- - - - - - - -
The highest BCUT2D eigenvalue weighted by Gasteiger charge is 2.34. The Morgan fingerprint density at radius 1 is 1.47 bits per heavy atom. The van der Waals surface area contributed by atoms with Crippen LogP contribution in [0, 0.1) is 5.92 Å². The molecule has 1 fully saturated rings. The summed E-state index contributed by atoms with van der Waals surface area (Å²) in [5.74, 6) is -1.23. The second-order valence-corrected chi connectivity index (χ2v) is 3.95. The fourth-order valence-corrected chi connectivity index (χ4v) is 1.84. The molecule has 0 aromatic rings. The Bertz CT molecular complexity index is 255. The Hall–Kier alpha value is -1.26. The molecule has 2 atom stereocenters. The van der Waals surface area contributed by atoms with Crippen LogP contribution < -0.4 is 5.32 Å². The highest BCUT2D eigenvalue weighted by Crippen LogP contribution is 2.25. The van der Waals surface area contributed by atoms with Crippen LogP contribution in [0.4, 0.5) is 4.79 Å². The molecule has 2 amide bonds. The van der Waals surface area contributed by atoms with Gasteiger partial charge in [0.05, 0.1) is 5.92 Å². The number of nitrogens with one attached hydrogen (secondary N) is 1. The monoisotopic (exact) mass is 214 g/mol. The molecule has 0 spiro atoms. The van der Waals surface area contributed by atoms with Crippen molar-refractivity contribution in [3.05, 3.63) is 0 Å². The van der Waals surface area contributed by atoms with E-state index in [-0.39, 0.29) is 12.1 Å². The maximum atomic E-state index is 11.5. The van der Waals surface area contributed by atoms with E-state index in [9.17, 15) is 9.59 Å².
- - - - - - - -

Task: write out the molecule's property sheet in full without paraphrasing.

The highest BCUT2D eigenvalue weighted by Gasteiger charge is 2.34. The Morgan fingerprint density at radius 1 is 1.47 bits per heavy atom. The van der Waals surface area contributed by atoms with Crippen LogP contribution in [0, 0.1) is 5.92 Å². The molecule has 1 fully saturated rings. The summed E-state index contributed by atoms with van der Waals surface area (Å²) in [5.74, 6) is -1.23. The second-order valence-corrected chi connectivity index (χ2v) is 3.95. The fourth-order valence-corrected chi connectivity index (χ4v) is 1.84. The molecule has 0 aromatic rings. The Bertz CT molecular complexity index is 255. The Hall–Kier alpha value is -1.26. The molecule has 2 atom stereocenters. The van der Waals surface area contributed by atoms with Crippen LogP contribution < -0.4 is 5.32 Å². The highest BCUT2D eigenvalue weighted by Crippen LogP contribution is 2.25. The van der Waals surface area contributed by atoms with Crippen LogP contribution in [0.4, 0.5) is 4.79 Å². The molecule has 2 amide bonds. The van der Waals surface area contributed by atoms with Gasteiger partial charge in [0.05, 0.1) is 5.92 Å². The number of nitrogens with one attached hydrogen (secondary N) is 1. The monoisotopic (exact) mass is 214 g/mol. The molecule has 0 spiro atoms. The van der Waals surface area contributed by atoms with Crippen molar-refractivity contribution in [3.05, 3.63) is 0 Å². The van der Waals surface area contributed by atoms with E-state index in [-0.39, 0.29) is 12.1 Å². The maximum atomic E-state index is 11.5. The van der Waals surface area contributed by atoms with E-state index in [9.17, 15) is 9.59 Å².